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The Truth About Traders

The Obama-Santelli controversy is grounded in the natural animosity between the markets and D.C. bureaucracy.

by
Jeffrey Carter

Bio

February 23, 2009 - 1:31 am
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We are less than 100 days into the Obama administration and his press secretary has picked a fight with Rick Santelli over his remarks on CNBC. That debate is well on its way, but it would behoove everyone in America to understand the environment in which Santelli works.

The trading floor is a slice of Americana. Santelli descried it as a cross section of America, and it is. No matter which floor you walk on — the NYSE, CME, CBOT, or  CBOE — you will see people of all skin colors, all economic classes, and from all walks of life. Democrats and Republicans. It’s a place where you can see a Harvard MBA rub elbows and fight for a trade with a person that barely graduated high school.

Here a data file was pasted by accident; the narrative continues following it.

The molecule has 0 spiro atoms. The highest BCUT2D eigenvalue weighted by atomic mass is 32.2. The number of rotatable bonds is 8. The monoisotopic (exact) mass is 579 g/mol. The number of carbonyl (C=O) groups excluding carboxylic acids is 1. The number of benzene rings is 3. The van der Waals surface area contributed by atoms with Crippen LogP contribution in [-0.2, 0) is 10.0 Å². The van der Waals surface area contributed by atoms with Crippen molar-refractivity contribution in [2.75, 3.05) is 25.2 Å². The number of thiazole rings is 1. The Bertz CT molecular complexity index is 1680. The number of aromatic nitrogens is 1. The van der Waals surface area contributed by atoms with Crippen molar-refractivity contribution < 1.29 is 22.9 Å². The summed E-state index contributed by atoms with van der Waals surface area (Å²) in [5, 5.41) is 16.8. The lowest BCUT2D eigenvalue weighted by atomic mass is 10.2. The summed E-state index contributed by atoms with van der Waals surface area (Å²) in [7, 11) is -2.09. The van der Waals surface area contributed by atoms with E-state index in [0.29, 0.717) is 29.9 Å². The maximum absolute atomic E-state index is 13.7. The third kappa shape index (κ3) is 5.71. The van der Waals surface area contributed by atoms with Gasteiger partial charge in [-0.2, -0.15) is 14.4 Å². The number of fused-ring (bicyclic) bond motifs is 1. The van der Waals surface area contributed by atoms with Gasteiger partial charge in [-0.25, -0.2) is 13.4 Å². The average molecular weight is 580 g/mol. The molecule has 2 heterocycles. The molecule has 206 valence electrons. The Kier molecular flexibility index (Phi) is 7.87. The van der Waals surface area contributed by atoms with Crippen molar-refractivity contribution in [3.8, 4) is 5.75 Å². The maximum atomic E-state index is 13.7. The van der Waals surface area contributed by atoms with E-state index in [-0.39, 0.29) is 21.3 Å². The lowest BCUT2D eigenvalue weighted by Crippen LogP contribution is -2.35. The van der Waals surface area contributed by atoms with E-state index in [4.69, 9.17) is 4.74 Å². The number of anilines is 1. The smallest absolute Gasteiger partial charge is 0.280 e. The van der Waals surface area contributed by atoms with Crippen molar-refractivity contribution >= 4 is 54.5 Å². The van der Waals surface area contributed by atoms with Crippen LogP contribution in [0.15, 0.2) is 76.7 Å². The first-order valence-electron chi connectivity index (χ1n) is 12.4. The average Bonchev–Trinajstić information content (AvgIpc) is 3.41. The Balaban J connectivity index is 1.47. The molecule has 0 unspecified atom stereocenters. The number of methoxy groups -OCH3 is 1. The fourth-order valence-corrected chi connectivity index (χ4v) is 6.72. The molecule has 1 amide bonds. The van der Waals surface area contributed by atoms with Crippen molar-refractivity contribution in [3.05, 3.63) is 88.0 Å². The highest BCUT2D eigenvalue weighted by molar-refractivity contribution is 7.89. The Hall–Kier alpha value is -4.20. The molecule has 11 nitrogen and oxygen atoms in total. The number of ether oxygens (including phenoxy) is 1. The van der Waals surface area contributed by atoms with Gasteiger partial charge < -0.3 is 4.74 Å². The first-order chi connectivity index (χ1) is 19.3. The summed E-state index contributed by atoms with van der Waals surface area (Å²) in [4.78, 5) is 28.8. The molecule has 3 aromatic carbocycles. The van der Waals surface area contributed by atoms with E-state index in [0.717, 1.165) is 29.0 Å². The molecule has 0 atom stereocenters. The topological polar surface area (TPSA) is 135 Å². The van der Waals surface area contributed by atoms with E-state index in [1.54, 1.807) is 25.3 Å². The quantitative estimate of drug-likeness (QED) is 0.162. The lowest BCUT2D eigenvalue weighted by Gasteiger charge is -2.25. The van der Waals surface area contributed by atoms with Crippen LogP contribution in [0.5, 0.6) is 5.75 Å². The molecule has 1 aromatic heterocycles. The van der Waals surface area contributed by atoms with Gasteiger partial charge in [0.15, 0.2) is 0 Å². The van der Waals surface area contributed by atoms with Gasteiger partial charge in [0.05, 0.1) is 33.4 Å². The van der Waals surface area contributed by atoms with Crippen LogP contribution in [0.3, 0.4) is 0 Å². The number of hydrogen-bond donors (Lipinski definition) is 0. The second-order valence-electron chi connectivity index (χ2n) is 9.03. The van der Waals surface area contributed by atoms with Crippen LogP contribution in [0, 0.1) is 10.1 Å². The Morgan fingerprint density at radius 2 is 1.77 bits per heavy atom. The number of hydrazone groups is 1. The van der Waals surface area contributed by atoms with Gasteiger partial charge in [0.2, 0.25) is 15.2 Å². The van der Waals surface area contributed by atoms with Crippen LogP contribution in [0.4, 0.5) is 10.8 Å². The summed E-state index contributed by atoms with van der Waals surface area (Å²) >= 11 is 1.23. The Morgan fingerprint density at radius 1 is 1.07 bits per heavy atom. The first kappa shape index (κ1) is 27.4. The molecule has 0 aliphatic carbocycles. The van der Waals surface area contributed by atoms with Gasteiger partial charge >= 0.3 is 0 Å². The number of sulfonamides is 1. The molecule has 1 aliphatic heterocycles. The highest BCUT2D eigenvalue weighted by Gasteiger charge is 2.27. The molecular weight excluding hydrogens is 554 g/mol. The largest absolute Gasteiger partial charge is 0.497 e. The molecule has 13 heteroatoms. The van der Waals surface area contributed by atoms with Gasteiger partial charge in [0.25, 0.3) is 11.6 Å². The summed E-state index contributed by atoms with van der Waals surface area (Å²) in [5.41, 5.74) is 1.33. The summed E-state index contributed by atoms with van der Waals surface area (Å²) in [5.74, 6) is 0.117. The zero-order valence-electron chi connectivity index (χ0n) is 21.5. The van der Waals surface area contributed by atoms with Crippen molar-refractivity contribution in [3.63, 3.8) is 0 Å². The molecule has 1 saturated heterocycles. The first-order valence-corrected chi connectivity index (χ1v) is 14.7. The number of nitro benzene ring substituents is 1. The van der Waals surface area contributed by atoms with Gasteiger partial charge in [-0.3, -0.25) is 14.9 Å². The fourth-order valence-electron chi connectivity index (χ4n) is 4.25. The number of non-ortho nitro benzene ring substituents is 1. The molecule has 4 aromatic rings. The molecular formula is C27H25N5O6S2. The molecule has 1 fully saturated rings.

Traders are a very unique breed. They are an independent bunch, because most speculate with their own money. There are many misconceptions about traders. We are all very wealthy. We are all conservative Republicans. We are short-tempered aggressive people. We live wild lifestyles. Surely, some of these stereotypes have a grain of truth to them. You can find many stories about various antics that have happened with traders. Some actually are pretty funny. However, most traders are just like everyone else. They go to work, then go home and coach soccer and participate in their family life. They go to religious services, and they lead normal lives like most Americans.

Here is what is very different about traders and most Americans. Traders live in a very risky environment. They make decisions very quickly that will make or lose a lot of money. They have extremely high stressful jobs, and there is no guarantee that they will have their jobs tomorrow. Traders are pretty confident and humble all at the same time. Things happen on a trading floor in seconds, and those seconds mean the difference between success and failure. It’s really living life on the edge of a razor in the most competitive environment organized by mankind.

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